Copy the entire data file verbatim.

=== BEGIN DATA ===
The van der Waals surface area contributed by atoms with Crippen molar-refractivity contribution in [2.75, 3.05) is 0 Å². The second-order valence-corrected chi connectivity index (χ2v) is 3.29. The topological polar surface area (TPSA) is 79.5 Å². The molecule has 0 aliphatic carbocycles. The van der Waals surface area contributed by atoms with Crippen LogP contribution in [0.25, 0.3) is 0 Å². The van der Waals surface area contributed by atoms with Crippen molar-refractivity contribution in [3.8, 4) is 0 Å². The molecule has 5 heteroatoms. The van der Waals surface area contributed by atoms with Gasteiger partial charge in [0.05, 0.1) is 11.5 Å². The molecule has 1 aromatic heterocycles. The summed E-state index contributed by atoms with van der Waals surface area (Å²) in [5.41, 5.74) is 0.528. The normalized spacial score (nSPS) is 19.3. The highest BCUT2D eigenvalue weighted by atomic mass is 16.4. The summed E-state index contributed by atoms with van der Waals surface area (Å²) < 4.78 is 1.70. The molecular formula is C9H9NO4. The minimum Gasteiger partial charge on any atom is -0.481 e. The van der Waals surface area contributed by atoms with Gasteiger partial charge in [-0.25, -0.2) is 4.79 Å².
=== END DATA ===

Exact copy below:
The van der Waals surface area contributed by atoms with Crippen molar-refractivity contribution in [2.75, 3.05) is 0 Å². The second-order valence-corrected chi connectivity index (χ2v) is 3.29. The topological polar surface area (TPSA) is 79.5 Å². The molecule has 0 aliphatic carbocycles. The van der Waals surface area contributed by atoms with Crippen LogP contribution in [0.25, 0.3) is 0 Å². The van der Waals surface area contributed by atoms with Crippen molar-refractivity contribution in [3.8, 4) is 0 Å². The molecule has 5 heteroatoms. The van der Waals surface area contributed by atoms with Gasteiger partial charge in [0.05, 0.1) is 11.5 Å². The molecule has 1 aromatic heterocycles. The summed E-state index contributed by atoms with van der Waals surface area (Å²) in [5.41, 5.74) is 0.528. The normalized spacial score (nSPS) is 19.3. The highest BCUT2D eigenvalue weighted by atomic mass is 16.4. The summed E-state index contributed by atoms with van der Waals surface area (Å²) < 4.78 is 1.70. The molecular formula is C9H9NO4. The minimum Gasteiger partial charge on any atom is -0.481 e. The van der Waals surface area contributed by atoms with Gasteiger partial charge in [-0.25, -0.2) is 4.79 Å².